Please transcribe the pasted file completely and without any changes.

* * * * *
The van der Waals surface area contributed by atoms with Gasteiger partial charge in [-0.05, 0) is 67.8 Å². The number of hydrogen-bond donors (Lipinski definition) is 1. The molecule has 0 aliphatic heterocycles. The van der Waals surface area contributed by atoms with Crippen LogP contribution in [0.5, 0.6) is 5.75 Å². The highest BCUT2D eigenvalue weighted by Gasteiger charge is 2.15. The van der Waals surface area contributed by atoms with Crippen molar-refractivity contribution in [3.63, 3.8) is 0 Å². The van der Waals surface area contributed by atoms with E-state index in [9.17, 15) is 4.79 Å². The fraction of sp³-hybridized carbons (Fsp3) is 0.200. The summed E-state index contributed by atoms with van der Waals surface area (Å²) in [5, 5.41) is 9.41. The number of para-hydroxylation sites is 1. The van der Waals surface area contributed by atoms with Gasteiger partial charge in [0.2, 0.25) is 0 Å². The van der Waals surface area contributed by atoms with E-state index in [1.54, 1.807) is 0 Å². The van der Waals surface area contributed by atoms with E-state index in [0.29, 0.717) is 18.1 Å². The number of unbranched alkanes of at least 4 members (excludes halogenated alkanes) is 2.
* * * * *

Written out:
The van der Waals surface area contributed by atoms with Gasteiger partial charge in [-0.05, 0) is 67.8 Å². The number of hydrogen-bond donors (Lipinski definition) is 1. The molecule has 0 aliphatic heterocycles. The van der Waals surface area contributed by atoms with Crippen LogP contribution in [0.5, 0.6) is 5.75 Å². The highest BCUT2D eigenvalue weighted by Gasteiger charge is 2.15. The van der Waals surface area contributed by atoms with Crippen molar-refractivity contribution in [3.63, 3.8) is 0 Å². The van der Waals surface area contributed by atoms with E-state index in [9.17, 15) is 4.79 Å². The fraction of sp³-hybridized carbons (Fsp3) is 0.200. The summed E-state index contributed by atoms with van der Waals surface area (Å²) in [5, 5.41) is 9.41. The number of para-hydroxylation sites is 1. The van der Waals surface area contributed by atoms with Gasteiger partial charge in [0.2, 0.25) is 0 Å². The van der Waals surface area contributed by atoms with E-state index in [1.54, 1.807) is 0 Å². The van der Waals surface area contributed by atoms with E-state index in [0.29, 0.717) is 18.1 Å². The number of unbranched alkanes of at least 4 members (excludes halogenated alkanes) is 2.